By: Matthew Seaver, Web Editor
After fifty years of research, science made a major leap forward this week with the first confirmed detection of gravitational waves.
The waves were discovered by the Laser Interferometer Gravitational-Wave Observatory (LIGO), a pair of ground-based observatories in Hanford, Washington and Livingston, Louisiana.
“We have detected gravitational waves. We did it,” Executive Director of LIGO David Reitze told CNN.
The famous scientist Albert Einstein predicted the existence of these waves as a part of his theory of relativity that he proposed about a century ago.
Einstein originally imagined these as lines or waves of gravity created by two very large stars or black holes that are orbiting or colliding with each other.
The detection of these gravitational waves opens up an entirely new field of astrophysics. Prior to this discovery, all of the information that could be gathered about the universe surrounding us came from the spectrum of light.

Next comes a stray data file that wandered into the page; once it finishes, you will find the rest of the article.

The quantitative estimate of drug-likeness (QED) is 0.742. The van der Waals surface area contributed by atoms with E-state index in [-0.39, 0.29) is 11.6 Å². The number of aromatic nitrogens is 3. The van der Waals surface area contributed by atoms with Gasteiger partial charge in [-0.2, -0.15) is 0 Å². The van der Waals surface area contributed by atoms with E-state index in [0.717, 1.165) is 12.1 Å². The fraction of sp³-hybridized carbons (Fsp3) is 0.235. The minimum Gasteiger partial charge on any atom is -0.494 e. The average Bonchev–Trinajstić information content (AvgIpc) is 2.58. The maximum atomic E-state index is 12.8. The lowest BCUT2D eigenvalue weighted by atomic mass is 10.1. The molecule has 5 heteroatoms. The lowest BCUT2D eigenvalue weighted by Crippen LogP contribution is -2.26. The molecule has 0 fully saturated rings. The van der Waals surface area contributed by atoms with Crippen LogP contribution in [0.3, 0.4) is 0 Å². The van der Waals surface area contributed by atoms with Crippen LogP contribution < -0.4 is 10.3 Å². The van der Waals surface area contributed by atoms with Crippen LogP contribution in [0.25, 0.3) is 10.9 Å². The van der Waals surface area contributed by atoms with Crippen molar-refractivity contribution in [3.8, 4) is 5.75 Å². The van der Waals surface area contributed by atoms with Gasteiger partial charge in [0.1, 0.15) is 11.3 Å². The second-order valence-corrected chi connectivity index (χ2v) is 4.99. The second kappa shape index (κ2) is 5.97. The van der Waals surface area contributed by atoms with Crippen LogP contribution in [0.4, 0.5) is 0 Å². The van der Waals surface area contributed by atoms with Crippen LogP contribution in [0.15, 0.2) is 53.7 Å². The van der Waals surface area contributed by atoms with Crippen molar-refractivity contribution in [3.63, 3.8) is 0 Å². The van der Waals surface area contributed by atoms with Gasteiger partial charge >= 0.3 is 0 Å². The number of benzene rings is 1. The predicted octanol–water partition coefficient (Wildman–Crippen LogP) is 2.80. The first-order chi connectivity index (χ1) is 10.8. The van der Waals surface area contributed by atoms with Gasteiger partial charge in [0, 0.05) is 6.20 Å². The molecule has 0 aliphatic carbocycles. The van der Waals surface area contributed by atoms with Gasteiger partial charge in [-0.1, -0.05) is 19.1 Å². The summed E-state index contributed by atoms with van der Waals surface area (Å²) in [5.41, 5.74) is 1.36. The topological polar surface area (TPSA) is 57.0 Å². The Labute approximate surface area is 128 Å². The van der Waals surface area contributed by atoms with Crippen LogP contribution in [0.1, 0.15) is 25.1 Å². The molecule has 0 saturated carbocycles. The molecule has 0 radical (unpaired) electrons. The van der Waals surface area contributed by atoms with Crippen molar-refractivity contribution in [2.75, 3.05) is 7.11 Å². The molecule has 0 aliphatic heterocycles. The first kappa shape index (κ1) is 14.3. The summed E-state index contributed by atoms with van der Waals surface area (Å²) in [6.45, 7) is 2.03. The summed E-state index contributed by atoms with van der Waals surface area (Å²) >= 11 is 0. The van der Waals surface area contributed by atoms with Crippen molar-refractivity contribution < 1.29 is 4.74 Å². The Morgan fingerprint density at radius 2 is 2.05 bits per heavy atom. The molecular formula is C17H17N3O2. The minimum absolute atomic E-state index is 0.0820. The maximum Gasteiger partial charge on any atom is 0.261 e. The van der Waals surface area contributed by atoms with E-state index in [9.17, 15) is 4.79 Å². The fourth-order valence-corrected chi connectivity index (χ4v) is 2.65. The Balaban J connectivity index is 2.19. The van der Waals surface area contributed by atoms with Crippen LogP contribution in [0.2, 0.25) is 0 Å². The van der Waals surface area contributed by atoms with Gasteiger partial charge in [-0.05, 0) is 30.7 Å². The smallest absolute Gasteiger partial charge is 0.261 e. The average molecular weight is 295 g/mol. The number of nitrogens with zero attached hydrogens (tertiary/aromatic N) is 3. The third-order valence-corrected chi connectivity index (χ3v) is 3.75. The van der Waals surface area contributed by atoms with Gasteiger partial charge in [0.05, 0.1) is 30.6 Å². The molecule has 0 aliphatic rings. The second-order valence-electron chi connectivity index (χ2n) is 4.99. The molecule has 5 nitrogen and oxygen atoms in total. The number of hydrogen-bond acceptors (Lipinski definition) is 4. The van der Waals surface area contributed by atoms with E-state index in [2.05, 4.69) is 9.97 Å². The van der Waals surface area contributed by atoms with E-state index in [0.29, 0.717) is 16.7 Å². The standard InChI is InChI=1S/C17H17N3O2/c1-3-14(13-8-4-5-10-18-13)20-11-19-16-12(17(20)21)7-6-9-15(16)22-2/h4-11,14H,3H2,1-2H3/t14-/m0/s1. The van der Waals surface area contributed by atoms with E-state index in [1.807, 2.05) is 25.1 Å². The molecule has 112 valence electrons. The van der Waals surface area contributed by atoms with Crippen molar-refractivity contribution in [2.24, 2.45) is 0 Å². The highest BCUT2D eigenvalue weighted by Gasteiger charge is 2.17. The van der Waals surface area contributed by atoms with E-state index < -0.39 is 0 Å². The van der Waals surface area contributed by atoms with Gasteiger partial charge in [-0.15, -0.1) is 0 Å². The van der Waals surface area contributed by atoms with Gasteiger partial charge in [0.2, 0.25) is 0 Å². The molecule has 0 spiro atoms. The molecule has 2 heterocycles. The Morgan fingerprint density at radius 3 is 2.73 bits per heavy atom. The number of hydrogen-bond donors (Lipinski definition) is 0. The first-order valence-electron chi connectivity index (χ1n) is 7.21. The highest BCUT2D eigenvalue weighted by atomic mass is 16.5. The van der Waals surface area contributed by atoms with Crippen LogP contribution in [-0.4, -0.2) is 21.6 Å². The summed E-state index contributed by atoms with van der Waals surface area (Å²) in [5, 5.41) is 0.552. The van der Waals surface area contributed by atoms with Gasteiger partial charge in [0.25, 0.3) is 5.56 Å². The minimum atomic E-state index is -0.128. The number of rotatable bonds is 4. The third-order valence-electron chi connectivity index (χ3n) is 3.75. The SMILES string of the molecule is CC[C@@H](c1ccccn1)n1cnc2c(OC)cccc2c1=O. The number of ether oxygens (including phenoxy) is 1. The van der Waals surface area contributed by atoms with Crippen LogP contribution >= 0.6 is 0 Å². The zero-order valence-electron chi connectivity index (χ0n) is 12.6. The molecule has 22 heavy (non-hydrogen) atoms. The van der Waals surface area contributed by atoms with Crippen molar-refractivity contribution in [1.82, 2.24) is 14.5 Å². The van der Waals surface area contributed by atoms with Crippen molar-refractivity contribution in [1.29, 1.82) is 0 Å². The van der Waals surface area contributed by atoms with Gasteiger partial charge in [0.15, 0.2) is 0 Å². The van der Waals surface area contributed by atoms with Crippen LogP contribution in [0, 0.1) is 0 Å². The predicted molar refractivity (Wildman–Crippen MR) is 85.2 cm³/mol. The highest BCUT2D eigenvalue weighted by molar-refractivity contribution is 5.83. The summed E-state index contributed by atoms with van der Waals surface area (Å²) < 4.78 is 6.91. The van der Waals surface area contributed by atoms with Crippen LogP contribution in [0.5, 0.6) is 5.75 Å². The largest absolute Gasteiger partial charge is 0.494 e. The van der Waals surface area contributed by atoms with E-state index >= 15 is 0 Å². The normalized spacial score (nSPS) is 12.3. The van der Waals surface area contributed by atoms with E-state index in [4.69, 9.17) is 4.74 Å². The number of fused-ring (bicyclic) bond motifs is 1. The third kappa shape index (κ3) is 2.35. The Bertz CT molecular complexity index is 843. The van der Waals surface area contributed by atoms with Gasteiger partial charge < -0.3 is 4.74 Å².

Gravitational waves give scientists another dimension to work in while mapping out the universe.
Studied alongside light, scientists believe that they will be able to look farther into our universe’s past and get one step closer to knowing what happened at the beginning of the universe.
NASA, in collaboration with the European Space Agency (ESA), is working on a way to move the technology used to detect the waves into space for more precise measurements and to detect gravitational waves too small to reach the surface of Earth.